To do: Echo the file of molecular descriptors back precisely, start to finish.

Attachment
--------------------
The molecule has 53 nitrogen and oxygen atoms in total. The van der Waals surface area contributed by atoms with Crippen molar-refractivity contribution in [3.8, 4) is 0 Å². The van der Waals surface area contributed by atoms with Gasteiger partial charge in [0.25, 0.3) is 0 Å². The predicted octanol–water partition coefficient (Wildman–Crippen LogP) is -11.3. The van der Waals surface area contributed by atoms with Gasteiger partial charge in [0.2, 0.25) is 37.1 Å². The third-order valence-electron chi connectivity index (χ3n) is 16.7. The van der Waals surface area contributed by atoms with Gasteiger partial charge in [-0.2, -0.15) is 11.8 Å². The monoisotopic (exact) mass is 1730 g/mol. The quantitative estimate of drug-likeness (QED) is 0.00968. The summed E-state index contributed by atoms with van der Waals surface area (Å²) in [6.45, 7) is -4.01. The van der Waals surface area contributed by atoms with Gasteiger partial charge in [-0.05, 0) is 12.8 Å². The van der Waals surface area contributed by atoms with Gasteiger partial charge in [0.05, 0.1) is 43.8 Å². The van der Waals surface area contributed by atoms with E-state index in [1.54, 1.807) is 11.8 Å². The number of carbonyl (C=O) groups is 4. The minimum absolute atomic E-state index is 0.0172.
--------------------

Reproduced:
The molecule has 53 nitrogen and oxygen atoms in total. The van der Waals surface area contributed by atoms with Crippen molar-refractivity contribution in [3.8, 4) is 0 Å². The van der Waals surface area contributed by atoms with Gasteiger partial charge in [0.25, 0.3) is 0 Å². The predicted octanol–water partition coefficient (Wildman–Crippen LogP) is -11.3. The van der Waals surface area contributed by atoms with Gasteiger partial charge in [0.2, 0.25) is 37.1 Å². The third-order valence-electron chi connectivity index (χ3n) is 16.7. The van der Waals surface area contributed by atoms with Gasteiger partial charge in [-0.2, -0.15) is 11.8 Å². The monoisotopic (exact) mass is 1730 g/mol. The quantitative estimate of drug-likeness (QED) is 0.00968. The summed E-state index contributed by atoms with van der Waals surface area (Å²) in [6.45, 7) is -4.01. The van der Waals surface area contributed by atoms with Gasteiger partial charge in [-0.05, 0) is 12.8 Å². The van der Waals surface area contributed by atoms with Gasteiger partial charge in [0.05, 0.1) is 43.8 Å². The van der Waals surface area contributed by atoms with E-state index in [1.54, 1.807) is 11.8 Å². The number of carbonyl (C=O) groups is 4. The minimum absolute atomic E-state index is 0.0172.